A couple of weeks ago, my family had the opportunity to visit with many of our old friends. A couple we have known since 1989 dropped in at one gathering to help us celebrate our oldest son’s college graduation.
When they arrived, I was standing across the room with more than thirty people standing between them and me. I was talking with another guest and began to politely excuse myself so that I might work my way over to greet these dear friends.
The person with whom I was visiting was my daughter-in-law’s relative. He had no idea who this couple was. He asked, “Are they relatives of yours.”
I replied, “Well, sort of.”
The curious look on his face made me know that I needed to explain my response. I said, “Chet was one of our shepherds when we lived in Kansas.”
At this point, I got a bit sentimental. But, I believed then and continue to believe every word I subsequently spoke. I looked at him and said, “Chet is one of the best shepherds I have ever known.”
I then told him about something that happened years ago, which epitomizes this man’s life. During our worship gathering one Sunday morning, a young woman whose life was in shambles responded to “the invitation”. I received her, as was my custom, and sat with her for a moment or two. We discussed her reasons, which were many, for responding. As was our custom, after I had collected the information from those who responded and shared the essence of it with the congregation, one of our shepherds would then offer a prayer.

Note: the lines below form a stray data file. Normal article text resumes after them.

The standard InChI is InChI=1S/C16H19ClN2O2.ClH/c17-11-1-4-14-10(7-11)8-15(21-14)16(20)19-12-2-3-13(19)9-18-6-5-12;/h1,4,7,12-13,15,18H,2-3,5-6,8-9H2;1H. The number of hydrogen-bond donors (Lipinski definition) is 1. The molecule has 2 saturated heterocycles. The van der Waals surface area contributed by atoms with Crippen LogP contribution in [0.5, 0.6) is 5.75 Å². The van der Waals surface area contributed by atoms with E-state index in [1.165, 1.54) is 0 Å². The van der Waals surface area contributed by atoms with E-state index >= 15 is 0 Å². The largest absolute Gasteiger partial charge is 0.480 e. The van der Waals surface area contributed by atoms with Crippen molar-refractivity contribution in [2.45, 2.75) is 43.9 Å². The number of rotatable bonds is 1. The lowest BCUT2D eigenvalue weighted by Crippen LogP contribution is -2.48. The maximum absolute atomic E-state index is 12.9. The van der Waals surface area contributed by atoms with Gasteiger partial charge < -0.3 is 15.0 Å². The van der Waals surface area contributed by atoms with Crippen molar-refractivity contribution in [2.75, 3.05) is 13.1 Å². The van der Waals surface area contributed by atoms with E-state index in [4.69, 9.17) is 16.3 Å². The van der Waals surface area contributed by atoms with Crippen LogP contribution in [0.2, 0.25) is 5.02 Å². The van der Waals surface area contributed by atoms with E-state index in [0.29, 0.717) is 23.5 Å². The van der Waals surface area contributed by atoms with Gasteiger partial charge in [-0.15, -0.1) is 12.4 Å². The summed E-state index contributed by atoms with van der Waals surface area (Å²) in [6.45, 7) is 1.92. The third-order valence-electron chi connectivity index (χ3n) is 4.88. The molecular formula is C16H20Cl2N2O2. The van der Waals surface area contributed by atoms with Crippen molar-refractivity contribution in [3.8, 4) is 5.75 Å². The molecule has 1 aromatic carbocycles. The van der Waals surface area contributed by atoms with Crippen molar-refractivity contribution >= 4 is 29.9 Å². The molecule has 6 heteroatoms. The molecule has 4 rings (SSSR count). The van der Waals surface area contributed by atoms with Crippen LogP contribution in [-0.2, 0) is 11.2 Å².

On this particular Sunday, brother Chet really struggled with the prayer. He knew the inner workings of this young person’s life. He knew the challenges she faced. He knew that she needed huge quantities of God’s loving care and the Spirit’s comfort. He poured out his heart to God. Because he did, we all did.
There were probably some dry eyes in the room, but not many. The presence of God was not some idea to be discussed on that day. It was reality we all experienced.
I went on to tell this man that while I was visiting with one of the oldest members of our church family later on, she looked at me and said that brother Chet was one of the most Christ-like men she knew. She then said, and I am quoting her verbatim, “When I close my eyes and think of Jesus, I always see Chet’s face.”
After I shared this brief anecdote, the man with whom I was speaking said, “He must be quite a man. No wonder you want to claim him as family.”
I made my way over to the place where Chet and Marlece were standing. We hugged and chit-chatted and then talked about old times. We talked about loved ones now gone to be with the Lord. We talked about how things are going with the church back home. We talked about family members and friends. We tried to catch one another up on just about everything. We looked at pictures of their Fiftieth Wedding Anniversary Party. We laughed. We sighed. Then it was time for them to go.
Yes, Chet is one of the most Christ-like men I know. He’s not perfect. He doesn’t think that he is for one moment. He’s made his share of mistakes, just like the rest of us. He freely admits this, as well. But, he is a man of faith and integrity, who, in my opinion, is motivated by a desire which wells up from deep in his soul to honor God in all that he thinks and in all that he does and in all that he says. Because he steadfastly follows the Chief Shepherd, he is one of the best spiritual shepherds I have ever known. I wish I had told him this a couple of weeks ago. Perhaps he will find out this is how I feel, anyway.